In addition to being the national data watchdog, the Irish Data Protection Commission also acts as the European Union’s lead data controller under the GDPR, with the influence of several major technology companies headquartered in Ireland. These companies are Apple, Facebook, Google, LinkedIn, TikTok and Twitter, increasing Ireland’s position.

He also recognised that “higher standards of responsiveness” are still needed in many sectors and added: “The Irish Data Protection Commission will continue to target enforcement actions aimed at achieving the necessary improvements.”

Ring Doorbell x Neighbours

Ring Doorbell is the most popular video home monitoring device in the United States, capturing approximately 40% of the video doorbell market. It is sometimes described by privacy advocates as “the largest corporate-owned surveillance network in the United States” due to its increasing prevalence in neighbourhoods. Amazon acquired the company for $1 billion in 2018, during which time it has already sparked controversy for various aspects of its operation, from the “Neighbours” app it uses to share surveillance footage to incidents of camera hacking.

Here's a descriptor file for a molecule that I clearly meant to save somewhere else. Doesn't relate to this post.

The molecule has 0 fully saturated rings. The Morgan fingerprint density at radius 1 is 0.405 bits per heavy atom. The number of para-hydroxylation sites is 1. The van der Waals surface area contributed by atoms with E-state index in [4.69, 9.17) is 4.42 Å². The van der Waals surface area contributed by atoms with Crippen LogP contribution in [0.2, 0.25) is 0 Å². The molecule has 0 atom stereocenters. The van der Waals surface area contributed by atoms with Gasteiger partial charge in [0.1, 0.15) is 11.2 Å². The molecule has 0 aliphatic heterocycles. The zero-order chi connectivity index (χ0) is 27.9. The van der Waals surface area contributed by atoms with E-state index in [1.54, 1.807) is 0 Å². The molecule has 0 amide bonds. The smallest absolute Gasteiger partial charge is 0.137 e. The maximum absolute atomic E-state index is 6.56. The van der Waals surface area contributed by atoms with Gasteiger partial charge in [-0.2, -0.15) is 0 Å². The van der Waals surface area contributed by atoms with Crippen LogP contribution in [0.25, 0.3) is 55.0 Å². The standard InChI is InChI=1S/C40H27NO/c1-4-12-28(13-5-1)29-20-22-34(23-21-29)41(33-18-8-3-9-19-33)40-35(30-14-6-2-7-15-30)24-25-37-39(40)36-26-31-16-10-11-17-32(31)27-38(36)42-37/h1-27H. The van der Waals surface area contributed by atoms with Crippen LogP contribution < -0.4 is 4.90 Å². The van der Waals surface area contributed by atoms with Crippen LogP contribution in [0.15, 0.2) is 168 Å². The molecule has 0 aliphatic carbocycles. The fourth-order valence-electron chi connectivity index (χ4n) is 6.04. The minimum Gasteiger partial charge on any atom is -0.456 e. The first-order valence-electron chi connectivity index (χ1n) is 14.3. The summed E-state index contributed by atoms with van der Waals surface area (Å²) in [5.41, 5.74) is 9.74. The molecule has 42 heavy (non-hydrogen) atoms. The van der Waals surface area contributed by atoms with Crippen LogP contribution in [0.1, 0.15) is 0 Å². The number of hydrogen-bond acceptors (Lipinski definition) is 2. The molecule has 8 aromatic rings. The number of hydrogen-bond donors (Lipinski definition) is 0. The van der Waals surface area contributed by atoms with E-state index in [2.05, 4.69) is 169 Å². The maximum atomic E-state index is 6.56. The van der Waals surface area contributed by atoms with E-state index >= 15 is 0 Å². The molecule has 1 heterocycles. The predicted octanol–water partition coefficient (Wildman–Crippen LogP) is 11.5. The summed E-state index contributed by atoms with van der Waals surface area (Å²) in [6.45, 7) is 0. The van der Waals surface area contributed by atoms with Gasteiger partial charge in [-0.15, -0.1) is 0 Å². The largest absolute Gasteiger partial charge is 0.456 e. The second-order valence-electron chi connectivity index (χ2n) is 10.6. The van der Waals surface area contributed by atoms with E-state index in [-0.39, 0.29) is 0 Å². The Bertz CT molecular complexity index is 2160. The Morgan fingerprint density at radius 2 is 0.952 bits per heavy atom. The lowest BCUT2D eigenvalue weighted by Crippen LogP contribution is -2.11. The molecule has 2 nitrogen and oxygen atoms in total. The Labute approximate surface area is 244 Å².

Ring boasts of its partnerships with many law enforcement agencies across the country, but the access to users’ surveillance footage by these agencies has raised concerns. Law enforcement agencies can circumvent this restriction by submitting emergency requests involving “imminent danger,” and Amazon says it has fulfilled 11 of them so far this year.